I don’t know how to do it any other way. I think there’s something very Native in the tone and style. Our humor has always existed next to tragedy and drama. It was a coping mechanism, our humor. It was a way of survival during hard times. So it’s ingrained in the way that I think about things. I can’t imagine not doing that. I approach an episode like that one and I don’t think, “Oh, this is going to be so sad.” Some of the most funny, fun times we’ve had are funerals, because we’re all getting together. To me, there’s no way I could have made that just one note. It wouldn’t have felt right. It wouldn’t have been worth telling. Whenever I see something like that that’s just dramatic, I find that it feels very false. It feels very real, to be funny and dramatic at the same time.
The spirit of William Knifeman never fails to make me laugh whenever he turns up, yet the show takes the larger ideas of Native spirituality very seriously. How generally do you want to portray that aspect of the culture?
The one thing that Westerns always got wrong is our humor. There were definitely characters like William Knifeman back in the day, cracking jokes and acting cooler than they are. I think that character reminds people we are human, but also flips the stereotype on its head, and acknowledges that the stereotype is somewhat truthful. For people who are not used to modern Native stories, I think that character makes them comfortable — to be invited into that world and get used to the humor, because that is the image that they’re used to. For better or for worse, the image that they’re used to seeing looks like William Knifeman more than it looks like me. So it invites them in, and once they’re in, shows them the humor and says, “We can laugh at this together.” I think that it’s crucial in having a non-Native audience roll along with the punches and roll along with the humor.
But through his humor, he’s also saying real things. In our third episode this year, he talks about mourning people who have passed. He’s in a Porta-Potty, but he says some really wonderful things in there about how we, as an indigenous people, evolve through the loss of someone. And sometimes the serious things he’s saying come in the form of him saying the opposite of what you should do. So you kind of have to decipher if he’s telling the truth or not.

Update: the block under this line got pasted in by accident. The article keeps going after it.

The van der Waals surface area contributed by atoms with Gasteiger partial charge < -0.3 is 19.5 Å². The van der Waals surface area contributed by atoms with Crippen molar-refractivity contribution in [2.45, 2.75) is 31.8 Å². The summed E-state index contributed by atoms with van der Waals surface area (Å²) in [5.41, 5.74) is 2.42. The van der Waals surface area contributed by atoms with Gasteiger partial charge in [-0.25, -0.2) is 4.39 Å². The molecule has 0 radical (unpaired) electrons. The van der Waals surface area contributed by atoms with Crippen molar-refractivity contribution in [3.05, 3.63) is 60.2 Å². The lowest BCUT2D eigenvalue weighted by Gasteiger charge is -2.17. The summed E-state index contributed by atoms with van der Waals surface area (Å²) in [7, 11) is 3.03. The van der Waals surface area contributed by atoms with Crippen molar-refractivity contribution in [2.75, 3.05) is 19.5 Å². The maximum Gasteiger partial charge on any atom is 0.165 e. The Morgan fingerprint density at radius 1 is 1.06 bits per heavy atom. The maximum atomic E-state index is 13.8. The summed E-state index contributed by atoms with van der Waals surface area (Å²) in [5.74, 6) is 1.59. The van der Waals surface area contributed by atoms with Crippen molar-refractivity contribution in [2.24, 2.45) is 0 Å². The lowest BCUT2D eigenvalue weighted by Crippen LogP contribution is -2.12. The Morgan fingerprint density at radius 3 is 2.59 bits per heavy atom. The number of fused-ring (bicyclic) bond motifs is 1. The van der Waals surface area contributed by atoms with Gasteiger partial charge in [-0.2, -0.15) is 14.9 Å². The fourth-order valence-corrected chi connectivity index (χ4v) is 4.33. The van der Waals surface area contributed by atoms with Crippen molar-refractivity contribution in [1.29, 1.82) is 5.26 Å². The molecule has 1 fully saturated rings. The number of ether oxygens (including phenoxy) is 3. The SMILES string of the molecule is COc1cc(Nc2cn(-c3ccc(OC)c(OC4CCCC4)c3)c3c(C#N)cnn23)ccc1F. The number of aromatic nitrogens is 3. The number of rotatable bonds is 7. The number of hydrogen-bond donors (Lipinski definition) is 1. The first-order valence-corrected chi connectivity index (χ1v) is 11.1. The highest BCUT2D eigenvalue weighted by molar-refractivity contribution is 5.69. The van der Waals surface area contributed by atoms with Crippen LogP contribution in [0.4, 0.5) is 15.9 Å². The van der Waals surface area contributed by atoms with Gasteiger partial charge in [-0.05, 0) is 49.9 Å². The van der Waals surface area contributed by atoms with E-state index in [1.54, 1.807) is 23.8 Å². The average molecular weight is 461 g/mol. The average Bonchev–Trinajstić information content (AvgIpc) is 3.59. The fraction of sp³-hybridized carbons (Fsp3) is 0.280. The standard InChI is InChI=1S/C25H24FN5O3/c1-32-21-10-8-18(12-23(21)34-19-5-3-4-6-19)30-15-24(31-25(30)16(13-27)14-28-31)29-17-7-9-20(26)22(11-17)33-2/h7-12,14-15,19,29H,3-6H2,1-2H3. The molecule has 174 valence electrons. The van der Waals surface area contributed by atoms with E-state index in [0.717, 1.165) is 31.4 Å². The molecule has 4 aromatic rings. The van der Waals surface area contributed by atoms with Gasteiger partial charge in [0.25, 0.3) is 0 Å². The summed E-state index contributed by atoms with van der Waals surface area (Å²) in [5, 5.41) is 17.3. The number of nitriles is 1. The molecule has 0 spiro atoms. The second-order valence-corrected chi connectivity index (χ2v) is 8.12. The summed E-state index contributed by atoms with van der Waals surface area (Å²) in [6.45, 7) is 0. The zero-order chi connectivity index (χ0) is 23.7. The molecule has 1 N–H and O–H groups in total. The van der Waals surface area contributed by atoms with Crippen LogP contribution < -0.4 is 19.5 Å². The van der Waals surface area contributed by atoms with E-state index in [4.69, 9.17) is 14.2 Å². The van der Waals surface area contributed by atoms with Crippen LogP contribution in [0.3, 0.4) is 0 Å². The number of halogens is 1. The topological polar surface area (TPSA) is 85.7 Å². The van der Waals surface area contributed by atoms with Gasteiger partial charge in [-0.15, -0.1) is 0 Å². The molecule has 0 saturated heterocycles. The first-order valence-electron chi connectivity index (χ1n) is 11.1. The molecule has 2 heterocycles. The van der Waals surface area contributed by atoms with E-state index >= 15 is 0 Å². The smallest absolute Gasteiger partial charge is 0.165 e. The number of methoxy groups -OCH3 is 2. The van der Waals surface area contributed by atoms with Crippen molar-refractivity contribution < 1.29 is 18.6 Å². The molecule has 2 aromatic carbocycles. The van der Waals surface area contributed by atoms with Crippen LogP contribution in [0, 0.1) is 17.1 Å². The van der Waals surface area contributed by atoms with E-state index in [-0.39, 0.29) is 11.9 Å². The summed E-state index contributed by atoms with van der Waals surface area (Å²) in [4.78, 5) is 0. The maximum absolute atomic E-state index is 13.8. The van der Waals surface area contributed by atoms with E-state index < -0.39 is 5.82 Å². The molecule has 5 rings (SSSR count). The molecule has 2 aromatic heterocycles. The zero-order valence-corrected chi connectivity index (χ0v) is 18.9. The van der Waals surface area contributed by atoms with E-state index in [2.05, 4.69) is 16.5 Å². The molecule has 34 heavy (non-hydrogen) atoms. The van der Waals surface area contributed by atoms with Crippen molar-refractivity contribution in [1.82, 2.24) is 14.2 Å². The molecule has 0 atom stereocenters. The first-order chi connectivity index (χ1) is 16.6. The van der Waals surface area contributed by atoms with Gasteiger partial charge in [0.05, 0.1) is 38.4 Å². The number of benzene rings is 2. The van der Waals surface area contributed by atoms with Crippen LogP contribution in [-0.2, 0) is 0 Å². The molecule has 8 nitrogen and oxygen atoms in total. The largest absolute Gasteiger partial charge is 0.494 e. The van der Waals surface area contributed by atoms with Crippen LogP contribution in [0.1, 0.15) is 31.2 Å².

Am I correct in feeling that characters are saying “shitass” a lot more in this season than they did in the first?
Most definitely. We’ve bumped the shitass factor up by 20 percent in Season Two.
I think you’ve gotta raise the stakes.
Is there possibly a point where there is too much “shitass”? Do you ever find yourself saying, “All right, they’re saying too much in this scene, and we need to dial it back”?
Oh, we’ve cut out a lot of shitasses. There are conversations where we’ll ask, “Is there too many shitasses here? Let’s take this out.” So there will be episodes without shitasses in this season. Never fret.
The response to that word has seemed very strong to me, people going, “Oh, this is a new curse word. I can use this.”
Zahn, actually, is the one who says it so smoothly. It was an improvisation in Episode 102 last season. And I just had him say it over and over, and then I had other people say it, and then I decided people should be saying it to the kids. Any time you can change culture and bring a word back? I think it’s fantastic. At least we’re doing something right.
Wes Studi, Gary Farmer and Paulina Alexis
The characters are eating food from Sonic a lot. Why?
It’s just local and I grew up eating there. Every small town has one. At some point, they’re going to need me to direct some of their commercials or something, because I’ve been giving them a lot of free press. Or at least, like, a gift card — an endless gift card to Sonic.
You’re sharing Zahn with Dark Winds, and there are a lot of cast and crew who have done both of those shows, or done your show and Rutherford Falls. Some who’ve been involved with all three. How much are you in communication with the producers on those shows to make sure it all works?
Yeah, we all know each other. And there’s not a giant pool of Native actors. But we’re creating more. There’s going to be more interest, now that there’s actual opportunities. But we all communicate, we all know each other. We all share writers and directors, actors, casting directors, and things like that. So we’re always in communication and trying to see if people who are available. We talk.
And it’s a good thing that there are three different kinds of Native shows on television at once, right?
For sure. And I think there’s going to be more coming out. I think it’s going to blow people away how diverse the stories are going to be. It’s exciting.
The first two episodes of Reservation Dogs Season Two are streaming now on Hulu, with additional episodes releasing weekly.